Wow, nice to know the New York Times is bringing on a “maybe blacks are born dumb” guy.Re this: … Not a joke: … … …

In the post Bouie links to, I referenced something Khan wrote in 2003 - but his attitudes about race haven't change as of December 2014. I got into it in the comments attached to a post in 3Quarks Daily which referenced Khan's post on the far-right web site, The Unz Review, entitled American Racial Boundaries Are Quite Distinct (For Now).

I knew that Khan was a socio-biology-based racist, but I had never considered how bad he was at writing about scientific topics. Although I suspect his lack of clarity is a feature used to mask just how extreme a racist he is. How else to explain this passage?
So I have to take issue when The New York Times posts articles with headlines such as White? Black? A Murky Distinction Grows Still Murkier. What genetics is showing is that in fact white Americans are shockingly European to an incredibly high degree for a population with roots on this continent for 400 years. If we removed all the history that we take for granted we’d be amazed that the indigenous peoples had so little demographic impact, and, that the larger numbers of people of partial African ancestry did not move into the general “white” population. This is in fact the case across much of Latin America, where many self-identified whites, blanco, have African and indigenous ancestry. But we do know the reasons for why North America was unique, a combination of a smaller indigenous population which underwent a mass die off, and folk migrations on a huge scale previously unimaginable in human history. Whole villages in Poland and Norway, not just working age males, decamped for the New World.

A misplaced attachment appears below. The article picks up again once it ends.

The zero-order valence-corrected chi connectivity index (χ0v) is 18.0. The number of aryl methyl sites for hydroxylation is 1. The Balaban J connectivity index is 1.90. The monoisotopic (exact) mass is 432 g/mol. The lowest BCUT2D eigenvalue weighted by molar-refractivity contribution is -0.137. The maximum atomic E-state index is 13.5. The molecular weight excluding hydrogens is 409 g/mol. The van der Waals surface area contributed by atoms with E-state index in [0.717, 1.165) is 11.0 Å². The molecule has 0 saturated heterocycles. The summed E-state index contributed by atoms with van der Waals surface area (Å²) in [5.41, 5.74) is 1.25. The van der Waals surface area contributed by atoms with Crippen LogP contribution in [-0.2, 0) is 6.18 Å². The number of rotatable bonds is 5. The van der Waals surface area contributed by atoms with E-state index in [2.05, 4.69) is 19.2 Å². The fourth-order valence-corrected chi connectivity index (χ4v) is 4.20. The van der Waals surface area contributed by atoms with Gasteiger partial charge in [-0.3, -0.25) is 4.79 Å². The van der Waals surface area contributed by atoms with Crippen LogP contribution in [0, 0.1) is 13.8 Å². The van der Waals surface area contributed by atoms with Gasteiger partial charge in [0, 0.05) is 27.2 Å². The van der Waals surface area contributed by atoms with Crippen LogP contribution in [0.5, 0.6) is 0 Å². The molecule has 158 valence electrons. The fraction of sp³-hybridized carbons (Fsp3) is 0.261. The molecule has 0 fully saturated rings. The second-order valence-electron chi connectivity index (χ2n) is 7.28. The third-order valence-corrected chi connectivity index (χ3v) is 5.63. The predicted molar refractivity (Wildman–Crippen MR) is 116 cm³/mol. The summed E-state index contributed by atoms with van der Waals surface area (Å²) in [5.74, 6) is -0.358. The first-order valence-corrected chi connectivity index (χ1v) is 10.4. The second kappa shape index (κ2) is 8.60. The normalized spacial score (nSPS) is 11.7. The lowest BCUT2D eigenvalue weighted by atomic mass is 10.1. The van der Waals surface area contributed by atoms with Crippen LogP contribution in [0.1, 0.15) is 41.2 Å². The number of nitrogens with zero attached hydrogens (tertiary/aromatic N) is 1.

He literally says "if we removed all the history... we'd be amazed...." that both Native Americans and people with African features did not "move into the general 'white' population."

Yes, if we removed all the history, the very thing that explains exactly why we shouldn't be "amazed" at the whiteness of the European population. The indigenous people were wiped out first by European diseases for which they had no resistance, and then European land expansion. And of course people of "partial African ancestry" were not considered partially black, they were considered fully black according to the one-drop rule and there were laws against miscegenation right up until 1967 and the case of Loving vs. Virginia. But not only that - since there were social taboos and outright laws against black/white marriage, a goodly portion of those who were "partially black" were the result of slave rape - and of course the children of raped slaves were invariably slaves themselves, and thus not likely to be having much sex with the general white populace.

History explains everything - so yeah, of course if you removed it you would be "amazed" by the state of whiteness. But why would you do that?

When I first read Khan's passage, I thought maybe I was missing something. But none of Khan's fanboys with whom I discussed this passage in 3QuarksDaily seemed to find anything I had missed. Khan doesn't offer an alternative explanation for why "white Americans are shockingly European" after he had removed all the history. So his argument is entirely non-sensical. 

And this is a blogger who has been included in the New York Times new online opinion writers.

Well but maybe the NYTimes feels that it needs to be much more inclusive than in the past. After all there is a certain segment of the population who believes we are all divided into "races" and that these races determine our intelligence and other personality factors. The NYTimes wants to include a writer who reflects their beliefs, not just writers who reflect the views of non-racists.